Chinese find cancer-causing fungi in food
Shanghai - Chinese food safety regulators in the southern city of Shenzhen have found carcinogenic mildew in peanuts and cooking oil, the official Xinhua news agency reported on Friday.
The cancer-causing substance, called aflatoxin, triggered public concern this week after milk giant Mengniu Dairy said last weekend its Sichuan plant had destroyed products found by a government quality watchdog to contain it.
Aflatoxin occurs naturally in the environment and is produced by certain common types of fungi. It can cause severe liver damage, including liver cancer.
Xinhua reported that the Shenzhen market supervision bureau had said it found up to 4.3 times of the permitted level of aflatoxin in peanuts sold in two supermarkets and one frozen food store, and up to four times the allowed level of aflatoxin in cooking oil in four restaurants.
Fungi and the aflatoxin they produce can infect crops before harvest or during harvesting and storage. The tainted crops then enter the foodchain either directly, or indirectly via animal feed.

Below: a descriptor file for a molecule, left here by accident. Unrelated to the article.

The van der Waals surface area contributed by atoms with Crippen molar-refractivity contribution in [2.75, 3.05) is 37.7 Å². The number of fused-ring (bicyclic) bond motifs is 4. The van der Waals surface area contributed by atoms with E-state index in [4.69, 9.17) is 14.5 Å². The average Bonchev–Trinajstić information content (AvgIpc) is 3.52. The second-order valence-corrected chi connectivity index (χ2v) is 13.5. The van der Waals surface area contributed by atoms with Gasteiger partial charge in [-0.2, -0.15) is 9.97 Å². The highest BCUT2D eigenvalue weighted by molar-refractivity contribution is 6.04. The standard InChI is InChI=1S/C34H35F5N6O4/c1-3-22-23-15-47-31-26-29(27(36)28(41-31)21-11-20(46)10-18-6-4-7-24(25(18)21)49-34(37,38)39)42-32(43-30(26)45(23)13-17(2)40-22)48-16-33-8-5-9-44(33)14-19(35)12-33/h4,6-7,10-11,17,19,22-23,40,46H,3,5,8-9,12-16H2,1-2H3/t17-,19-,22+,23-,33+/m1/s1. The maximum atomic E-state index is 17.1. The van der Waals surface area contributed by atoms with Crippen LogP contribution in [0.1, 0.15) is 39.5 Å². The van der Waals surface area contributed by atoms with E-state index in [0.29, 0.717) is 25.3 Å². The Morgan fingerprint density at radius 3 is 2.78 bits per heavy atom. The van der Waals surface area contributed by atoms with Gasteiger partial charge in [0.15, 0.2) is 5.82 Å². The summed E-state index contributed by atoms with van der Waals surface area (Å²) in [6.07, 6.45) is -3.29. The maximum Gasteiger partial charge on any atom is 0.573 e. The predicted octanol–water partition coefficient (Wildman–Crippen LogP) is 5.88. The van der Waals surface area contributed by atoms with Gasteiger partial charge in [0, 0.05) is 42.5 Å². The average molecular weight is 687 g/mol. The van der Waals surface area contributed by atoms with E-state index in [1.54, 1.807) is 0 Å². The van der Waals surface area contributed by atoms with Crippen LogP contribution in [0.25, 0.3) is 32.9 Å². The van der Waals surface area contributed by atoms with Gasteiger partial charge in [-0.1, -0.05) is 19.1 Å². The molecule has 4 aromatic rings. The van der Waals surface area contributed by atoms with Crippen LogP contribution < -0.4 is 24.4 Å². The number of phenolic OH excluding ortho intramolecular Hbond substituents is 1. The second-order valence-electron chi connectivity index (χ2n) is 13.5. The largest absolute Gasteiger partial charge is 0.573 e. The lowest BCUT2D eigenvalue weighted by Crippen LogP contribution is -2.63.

On Thursday, food safety officials recalled cooking oil produced by three companies in the southern Guangdong province because they may contain excessive levels of aflatoxin.
These incidents are the latest in a string of safety scandals to hit China's food industry in recent years.
In 2008, at least six children died and nearly 300 000 became ill in China from drinking powdered milk laced with melamine, an industrial chemical added to low-quality or diluted milk to give misleadingly high protein readings.